A new analysis led by CDP, a non-profit that runs a worldwide system that companies and governments can use to disclose their environmental impacts, found that Canada is at the back of the G7 pack with corporate disclosure among 297 companies suggesting an increase of 3.1 degrees. Just 9 per cent of corporate emissions are covered by publicly announced targets, and only 4 per cent by targets that meet Science-Based Targets initiative standards. Jeffrey Jones has the full story, including what this means for Canada.


Making waves

Each week The Globe will profile a Canadian making a difference. This week we’re highlighting the work of Jim Kingham, a Canadian author exploring climate solutions.

Jim KinghamHandout

Hi there, I’m Jim Kingham, 81, from Vancouver Island.

All my life I have been looking to solve environmental problems at many levels, from the most personal to the most complex negotiations at international conventions. I recently published the book Solutions for a Wounded Planet.

There are solutions to the climate change problem – solutions that require action at all levels, from individual ones to those requiring the most extensive global international co-operation. The single most important solution is not difficult to implement from a technical perspective, but it does pose significant socio-economic challenges. To reverse climate change and other environmental damage requires that we first recognize the deliberate disequilibrium we have created, and then take steps to restore equilibrium with respect to both population and the consumer mentality. We need to accept limits to quantitative growth in our economic models and focus on economic growth through improvements in the quality of the things we produce instead.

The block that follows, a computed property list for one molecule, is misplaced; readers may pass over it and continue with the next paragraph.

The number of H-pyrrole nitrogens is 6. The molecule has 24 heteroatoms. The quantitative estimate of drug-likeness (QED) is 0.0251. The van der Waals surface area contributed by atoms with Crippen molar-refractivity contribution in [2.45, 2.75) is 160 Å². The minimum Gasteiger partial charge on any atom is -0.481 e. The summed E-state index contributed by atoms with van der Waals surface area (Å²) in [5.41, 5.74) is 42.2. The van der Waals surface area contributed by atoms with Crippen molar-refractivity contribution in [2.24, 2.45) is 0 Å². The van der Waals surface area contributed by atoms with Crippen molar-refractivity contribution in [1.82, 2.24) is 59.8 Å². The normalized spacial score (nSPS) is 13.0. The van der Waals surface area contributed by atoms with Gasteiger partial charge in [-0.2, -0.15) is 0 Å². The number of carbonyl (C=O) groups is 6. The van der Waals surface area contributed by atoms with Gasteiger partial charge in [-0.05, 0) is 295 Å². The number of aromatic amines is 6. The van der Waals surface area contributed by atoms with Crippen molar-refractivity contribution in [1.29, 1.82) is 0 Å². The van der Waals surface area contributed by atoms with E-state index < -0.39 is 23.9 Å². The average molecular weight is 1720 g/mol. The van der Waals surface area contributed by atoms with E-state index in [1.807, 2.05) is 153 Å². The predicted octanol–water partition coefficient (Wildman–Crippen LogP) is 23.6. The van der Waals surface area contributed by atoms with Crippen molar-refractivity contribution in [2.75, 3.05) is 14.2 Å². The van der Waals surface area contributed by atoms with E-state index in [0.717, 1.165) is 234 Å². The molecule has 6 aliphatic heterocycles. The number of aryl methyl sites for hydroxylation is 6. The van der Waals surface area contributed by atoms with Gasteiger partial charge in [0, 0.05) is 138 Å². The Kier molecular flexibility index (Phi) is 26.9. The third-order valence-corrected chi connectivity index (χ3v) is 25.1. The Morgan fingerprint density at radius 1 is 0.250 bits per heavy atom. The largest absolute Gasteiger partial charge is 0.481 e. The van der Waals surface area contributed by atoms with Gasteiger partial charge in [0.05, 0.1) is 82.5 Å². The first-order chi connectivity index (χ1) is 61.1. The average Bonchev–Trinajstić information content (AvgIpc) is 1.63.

- Jim

Do you know an engaged individual? Someone who represents the real engines pursuing change in the country? Email us at GlobeClimate@globeandmail.com to tell us about them.


Photo of the week

Temporary housing is constructed for flood victims, in Larkana District, of Sindh, Pakistan, Thursday, Sept. 8, 2022. The unprecedented deluge, which began in mid-June, has triggered landslides and collapsed houses, killing over 1,350 people and leaving over 600,000 homeless in Pakistan.Fareed Khan/The Associated Press


Guides and Explainers